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MUMBAI: India’s decision to ban non-basmati white rice exports will spur traders to cancel contracts to sell around 2 million metric tons of the grain, worth $1 billion, on the world market, dealers said on Friday.

India, which accounts for 40% of world rice exports, on Thursday, ordered a halt to its largest rice export category to calm domestic prices, which climbed to multi-year highs in recent weeks as erratic weather threatens production. Anticipating that the government would impose restrictions on rice exports, traders have obtained letters of credit (LCs), or payment guarantees, over the past few days, said a Mumbai-based dealer with a global trade house.

“But the trade wasn’t expecting the government to impose restrictions so soon. It was expecting them to come into effect in August or September. As a result, these traders have no choice but to use the force majeure clause to cancel the contract,” he said.

Force majeure refers to unexpected external circumstances that prevent a party to a contract from meeting their obligations. Four dealers confirmed that export contracts of around 2 million metric tons of rice, worth $1 billion, are at the risk of being cancelled.

On Thursday, the government said the ban would be effective from July 20, and only vessels currently loading would be allowed to export, not future shipments backed by LCs.

“Traders typically sign contracts in advance, so the contracts signed for the next few months cannot be executed now,” Nitin Gupta, senior vice president of Olam Agri India Ltd told Reuters.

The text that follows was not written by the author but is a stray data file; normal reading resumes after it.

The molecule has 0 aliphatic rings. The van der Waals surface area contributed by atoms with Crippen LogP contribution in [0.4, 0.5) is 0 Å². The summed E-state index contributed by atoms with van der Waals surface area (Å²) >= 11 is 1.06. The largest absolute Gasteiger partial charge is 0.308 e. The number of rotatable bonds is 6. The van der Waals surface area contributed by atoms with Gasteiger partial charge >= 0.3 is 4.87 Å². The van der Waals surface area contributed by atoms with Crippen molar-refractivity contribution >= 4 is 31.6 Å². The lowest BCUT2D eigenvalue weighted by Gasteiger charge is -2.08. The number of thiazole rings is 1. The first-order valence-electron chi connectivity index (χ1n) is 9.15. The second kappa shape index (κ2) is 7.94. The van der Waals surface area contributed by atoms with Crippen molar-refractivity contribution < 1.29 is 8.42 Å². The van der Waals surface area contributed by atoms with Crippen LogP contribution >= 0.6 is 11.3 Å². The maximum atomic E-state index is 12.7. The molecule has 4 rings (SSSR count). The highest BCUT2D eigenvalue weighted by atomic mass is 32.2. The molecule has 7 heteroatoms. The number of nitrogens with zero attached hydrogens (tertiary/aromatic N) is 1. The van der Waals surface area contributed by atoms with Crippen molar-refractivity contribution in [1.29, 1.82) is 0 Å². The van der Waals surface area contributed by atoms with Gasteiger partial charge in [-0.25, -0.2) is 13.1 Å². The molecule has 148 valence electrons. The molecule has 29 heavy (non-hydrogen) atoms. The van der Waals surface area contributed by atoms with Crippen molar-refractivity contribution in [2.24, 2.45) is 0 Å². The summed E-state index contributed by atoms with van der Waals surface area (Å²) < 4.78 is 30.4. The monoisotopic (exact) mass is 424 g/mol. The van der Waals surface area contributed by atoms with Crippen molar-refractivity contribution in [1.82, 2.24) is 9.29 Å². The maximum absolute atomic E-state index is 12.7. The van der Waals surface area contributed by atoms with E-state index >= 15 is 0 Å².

Before the export ban, India used to sell around 500,000 tons of non-basmati white rice every month, Gupta said. Around 200,000 tons of rice is being loaded at various Indian ports, and this quantity would be allowed to move out, said B.V. Krishna Rao, president of the Rice Exporters Association.

But the government should also allow exporters with valid LCs to ship out their cargoes, Rao said.

Two traders and one government official said India was unlikely to allow any such exemption. Some exporters bought rice from mills at higher prices as global buyers, in a rush to secure supplies, were willing to pay a premium. Now, prices are likely to drop, and the traders are likely to suffer losses, said a New-Delhi-based dealer with a global trade house.

Traders say while global prices will go up because of India’s export ban, local rates are likely to drop. Top buyers of Indian non-basmati rice include Benin, Senegal, Ivory Coast, Togo, Guinea, Bangladesh and Nepal.

Rice is a staple for more than 3 billion people, and nearly 90% of the water-intensive crop is produced in Asia, where the El Nino weather pattern usually brings lower rainfall.

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